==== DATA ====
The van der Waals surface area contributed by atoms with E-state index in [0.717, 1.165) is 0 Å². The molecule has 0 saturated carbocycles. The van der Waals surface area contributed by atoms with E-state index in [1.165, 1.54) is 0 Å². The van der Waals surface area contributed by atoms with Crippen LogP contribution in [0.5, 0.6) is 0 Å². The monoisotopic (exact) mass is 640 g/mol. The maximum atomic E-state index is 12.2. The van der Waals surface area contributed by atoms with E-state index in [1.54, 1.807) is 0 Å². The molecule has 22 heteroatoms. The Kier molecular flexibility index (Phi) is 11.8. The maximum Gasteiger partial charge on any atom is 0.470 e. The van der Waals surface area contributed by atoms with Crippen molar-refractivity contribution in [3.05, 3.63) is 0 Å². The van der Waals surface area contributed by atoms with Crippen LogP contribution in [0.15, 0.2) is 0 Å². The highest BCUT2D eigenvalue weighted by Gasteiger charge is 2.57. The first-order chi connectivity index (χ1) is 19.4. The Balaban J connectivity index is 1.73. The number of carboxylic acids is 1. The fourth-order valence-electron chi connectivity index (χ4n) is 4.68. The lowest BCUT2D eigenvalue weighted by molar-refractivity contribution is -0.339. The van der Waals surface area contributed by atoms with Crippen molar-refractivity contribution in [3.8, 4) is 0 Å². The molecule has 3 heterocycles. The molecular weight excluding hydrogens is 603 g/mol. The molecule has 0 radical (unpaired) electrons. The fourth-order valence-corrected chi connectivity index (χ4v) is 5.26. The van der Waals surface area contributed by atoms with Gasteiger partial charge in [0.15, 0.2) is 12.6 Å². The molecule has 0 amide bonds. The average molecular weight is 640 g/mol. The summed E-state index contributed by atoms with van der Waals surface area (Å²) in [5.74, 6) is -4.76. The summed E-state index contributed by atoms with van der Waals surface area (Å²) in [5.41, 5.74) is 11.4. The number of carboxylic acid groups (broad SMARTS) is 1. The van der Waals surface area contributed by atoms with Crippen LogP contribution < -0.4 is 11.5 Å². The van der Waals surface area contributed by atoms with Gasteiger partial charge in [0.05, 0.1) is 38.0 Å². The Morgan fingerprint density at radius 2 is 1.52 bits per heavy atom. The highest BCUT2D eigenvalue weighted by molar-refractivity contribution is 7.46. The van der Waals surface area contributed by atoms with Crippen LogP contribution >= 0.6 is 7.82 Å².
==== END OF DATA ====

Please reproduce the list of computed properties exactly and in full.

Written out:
The van der Waals surface area contributed by atoms with E-state index in [0.717, 1.165) is 0 Å². The molecule has 0 saturated carbocycles. The van der Waals surface area contributed by atoms with E-state index in [1.165, 1.54) is 0 Å². The van der Waals surface area contributed by atoms with Crippen LogP contribution in [0.5, 0.6) is 0 Å². The monoisotopic (exact) mass is 640 g/mol. The maximum atomic E-state index is 12.2. The van der Waals surface area contributed by atoms with E-state index in [1.54, 1.807) is 0 Å². The molecule has 22 heteroatoms. The Kier molecular flexibility index (Phi) is 11.8. The maximum Gasteiger partial charge on any atom is 0.470 e. The van der Waals surface area contributed by atoms with Crippen molar-refractivity contribution in [3.05, 3.63) is 0 Å². The van der Waals surface area contributed by atoms with Crippen LogP contribution in [0.15, 0.2) is 0 Å². The highest BCUT2D eigenvalue weighted by Gasteiger charge is 2.57. The first-order chi connectivity index (χ1) is 19.4. The Balaban J connectivity index is 1.73. The number of carboxylic acids is 1. The fourth-order valence-electron chi connectivity index (χ4n) is 4.68. The lowest BCUT2D eigenvalue weighted by molar-refractivity contribution is -0.339. The van der Waals surface area contributed by atoms with Crippen molar-refractivity contribution in [3.8, 4) is 0 Å². The molecule has 3 heterocycles. The molecular weight excluding hydrogens is 603 g/mol. The molecule has 0 radical (unpaired) electrons. The fourth-order valence-corrected chi connectivity index (χ4v) is 5.26. The van der Waals surface area contributed by atoms with Gasteiger partial charge in [0.15, 0.2) is 12.6 Å². The molecule has 0 amide bonds. The average molecular weight is 640 g/mol. The summed E-state index contributed by atoms with van der Waals surface area (Å²) in [5.74, 6) is -4.76. The summed E-state index contributed by atoms with van der Waals surface area (Å²) in [5.41, 5.74) is 11.4. The number of carboxylic acid groups (broad SMARTS) is 1. The van der Waals surface area contributed by atoms with Crippen LogP contribution < -0.4 is 11.5 Å². The van der Waals surface area contributed by atoms with Gasteiger partial charge in [0.05, 0.1) is 38.0 Å². The Morgan fingerprint density at radius 2 is 1.52 bits per heavy atom. The highest BCUT2D eigenvalue weighted by molar-refractivity contribution is 7.46. The van der Waals surface area contributed by atoms with Crippen LogP contribution >= 0.6 is 7.82 Å².